Town Column : West Tisbury
This is the time I like the best, when the work of the holidays is over, the house is quiet, and I can sit with all the lights off except for the candles in the windows and the lights on our tree. It feels like perfect peace.
The best gift I received this year was from Emily Smith. As I walked into the library a few days ago, smiling and saying "hi" to everyone, Emily said, "You are always so happy." I replied that I was not, then realized that wasn't exactly true. My "in the moment" life is filled with happiness, with work that is engaging, with friends and love. It's dwelling on past losses and sadness that ensnares me in a web of my own making. So my hope for 2009 is to focus on the present, on the way the light hits the shrubbery around the Mill Pond, on my frolicking pups, on all the blessings. Thank you, Emily.
Having said that, the end of one year and the beginning of the new, it is a natural time to evaluate. Like most years, 2008 has been filled with the mix of joys and sorrows and unexpected miracles.
This year's miracle is the recovery of McCaull Reid, who is home celebrating this Christmas with Beth Kramer and Douglas Reid, walking, talking, being himself. McCaull's mid-summer motorcycle accident was a horror. Douglas and Beth believed from the beginning that McCaull would be all right. Their steadfastness and his willpower never faltered. May you continue to gain strength and facility, McCaull, and continue to prove that miracles come true.
Our newest West Tisbury baby arrived in time for his first Island Christmas. Hugh Russell Bassett was born on December 19, "at the height of the storm," as his father described it. Hugh's parents are Sarah Wasserman and Brian Bassett of Boston, regular visitors to the Music Street home of Sarah's parents, Susie and Bob Wasserman. Brian and Henry, now an older brother, rode their bikes over on Christmas afternoon, to tell Mike and me that "Baby Bassett" was duly named, healthy, and doing well.
Margaret Logue's Christmas tree is an annual enterprise of engineering and art. As she has a double height living room, the tree has to be at least 10 feet tall. She and her granddaughter, Megan Mendenhall, work for days, braced on ladders or leaning out over the ledge of Margaret's second floor office, to get just the right ornament in just the right spot. Decorating the tree is the prelude to the arrival of combinations of Logues, Mendenhalls, Lowes, Pelkeys, and DeVanes. Trish and Herb Pelkey are here from Rutland, Vt., with their children, Marie, Caitlin, and Nash. Bill and Chris Logue, with James, Kate, and Meg, came from Hartford, Conn. Festive meals and beach walks are the order of business throughout the family's time together. Have fun!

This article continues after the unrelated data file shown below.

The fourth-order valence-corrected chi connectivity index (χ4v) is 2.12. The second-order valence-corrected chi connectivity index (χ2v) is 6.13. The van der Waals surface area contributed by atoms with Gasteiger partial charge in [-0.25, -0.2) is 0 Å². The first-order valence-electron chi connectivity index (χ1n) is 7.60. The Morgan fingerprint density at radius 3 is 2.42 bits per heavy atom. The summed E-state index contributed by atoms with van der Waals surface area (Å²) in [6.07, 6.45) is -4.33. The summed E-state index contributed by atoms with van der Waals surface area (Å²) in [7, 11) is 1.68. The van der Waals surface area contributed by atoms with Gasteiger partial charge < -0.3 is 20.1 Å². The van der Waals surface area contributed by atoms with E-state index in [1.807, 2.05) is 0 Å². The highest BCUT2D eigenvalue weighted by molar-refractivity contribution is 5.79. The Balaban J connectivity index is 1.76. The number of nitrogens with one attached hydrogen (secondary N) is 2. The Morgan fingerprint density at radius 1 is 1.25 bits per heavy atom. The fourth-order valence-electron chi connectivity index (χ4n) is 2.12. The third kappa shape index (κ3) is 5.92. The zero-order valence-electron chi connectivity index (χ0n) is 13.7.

Hilary and Tessa Wall are home from UMass Amherst. I hope they have a good visit with their parents, Howard and Diane, grandparents Ben and Florence Paul, and friends.
David Finkelstein was proudly carrying around a small granddaughter at the Hebrew Center Hanukah party. He acknowledges he is enjoying being a grandfather and appears to have mastered the necessary skills.
Jack Regan's second/third grade class at the Chilmark School has produced a calendar for 2009, recording the children's visits to Windemere. It has been an on-going project. Calendars are for sale at the school, Windemere Recreation Department, and Chilmark Chocolates.
The library is out of bags. Please drop off any extras you can spare. I went to Cronig's last week and asked for a handful to hold us over until this column comes out. They were graciously given. Thanks to Cronig's and to library patrons who deliver a usually steady supply.
I haven't seen Ellen Weiss yet, but know that she is expected. She will be spending her vacation from teaching duties at Tulane at her West Tisbury home on Old County Road. Her fellow coffee on the porch group at Alley's, moved inside for the winter, is looking forward to seeing her.
I have to thank an unknown person who greatly eased my holiday preparations this year. I have no trouble making the Buche de Noel dessert for our Christmas Eve dinner, but the meringue mushrooms have presented a challenge. Thankfully, this year at the Church's Holiday Sale, someone had made perfect meringue mushrooms, 12 to a basket. I bought my mushrooms, stored them carefully as instructed (in a tin, at room temperature, not frozen). They were perfect. Thank you, thank you, thank you.
I guess as we head into 2009 many of us see great hope for our future. We have a new president-elect who will take office in a few weeks. There will be new threads woven into the tapestry of our West Tisbury lives, births and deaths, illnesses, healing, contentious issues to be sure, and always things that bring us together. May we all try to focus on the present and on all we hold dear. Happy New Year.